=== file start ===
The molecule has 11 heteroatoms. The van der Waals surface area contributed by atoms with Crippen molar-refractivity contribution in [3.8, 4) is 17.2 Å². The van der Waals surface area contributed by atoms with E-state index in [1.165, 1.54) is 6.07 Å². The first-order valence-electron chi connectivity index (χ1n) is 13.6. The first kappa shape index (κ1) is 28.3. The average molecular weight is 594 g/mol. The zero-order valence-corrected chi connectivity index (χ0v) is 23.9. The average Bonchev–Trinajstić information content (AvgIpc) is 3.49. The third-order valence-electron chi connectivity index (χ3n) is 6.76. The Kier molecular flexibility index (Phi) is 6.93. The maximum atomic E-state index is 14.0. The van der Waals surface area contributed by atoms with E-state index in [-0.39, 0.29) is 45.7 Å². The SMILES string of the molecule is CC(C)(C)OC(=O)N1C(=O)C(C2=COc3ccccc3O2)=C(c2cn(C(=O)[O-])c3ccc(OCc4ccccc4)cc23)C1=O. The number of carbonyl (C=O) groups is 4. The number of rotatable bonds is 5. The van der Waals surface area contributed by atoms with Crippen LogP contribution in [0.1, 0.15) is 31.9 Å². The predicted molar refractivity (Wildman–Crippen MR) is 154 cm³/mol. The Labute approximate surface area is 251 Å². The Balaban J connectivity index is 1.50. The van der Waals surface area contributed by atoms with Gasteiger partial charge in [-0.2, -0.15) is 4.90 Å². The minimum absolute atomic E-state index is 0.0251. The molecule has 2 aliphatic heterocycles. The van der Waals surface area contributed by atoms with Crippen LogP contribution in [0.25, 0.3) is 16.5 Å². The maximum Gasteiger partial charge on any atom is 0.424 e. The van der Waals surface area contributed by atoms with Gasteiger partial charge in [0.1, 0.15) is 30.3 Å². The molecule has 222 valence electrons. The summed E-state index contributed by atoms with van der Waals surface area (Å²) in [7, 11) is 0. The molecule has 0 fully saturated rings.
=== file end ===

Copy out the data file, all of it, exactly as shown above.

The molecule has 11 heteroatoms. The van der Waals surface area contributed by atoms with Crippen molar-refractivity contribution in [3.8, 4) is 17.2 Å². The van der Waals surface area contributed by atoms with E-state index in [1.165, 1.54) is 6.07 Å². The first-order valence-electron chi connectivity index (χ1n) is 13.6. The first kappa shape index (κ1) is 28.3. The average molecular weight is 594 g/mol. The zero-order valence-corrected chi connectivity index (χ0v) is 23.9. The average Bonchev–Trinajstić information content (AvgIpc) is 3.49. The third-order valence-electron chi connectivity index (χ3n) is 6.76. The Kier molecular flexibility index (Phi) is 6.93. The maximum atomic E-state index is 14.0. The van der Waals surface area contributed by atoms with E-state index in [-0.39, 0.29) is 45.7 Å². The SMILES string of the molecule is CC(C)(C)OC(=O)N1C(=O)C(C2=COc3ccccc3O2)=C(c2cn(C(=O)[O-])c3ccc(OCc4ccccc4)cc23)C1=O. The number of carbonyl (C=O) groups is 4. The number of rotatable bonds is 5. The van der Waals surface area contributed by atoms with Crippen LogP contribution in [0.1, 0.15) is 31.9 Å². The predicted molar refractivity (Wildman–Crippen MR) is 154 cm³/mol. The Labute approximate surface area is 251 Å². The Balaban J connectivity index is 1.50. The van der Waals surface area contributed by atoms with Gasteiger partial charge in [-0.2, -0.15) is 4.90 Å². The minimum absolute atomic E-state index is 0.0251. The molecule has 2 aliphatic heterocycles. The van der Waals surface area contributed by atoms with Crippen LogP contribution in [0.25, 0.3) is 16.5 Å². The maximum Gasteiger partial charge on any atom is 0.424 e. The van der Waals surface area contributed by atoms with Gasteiger partial charge in [0.1, 0.15) is 30.3 Å². The molecule has 222 valence electrons. The summed E-state index contributed by atoms with van der Waals surface area (Å²) in [7, 11) is 0. The molecule has 0 fully saturated rings.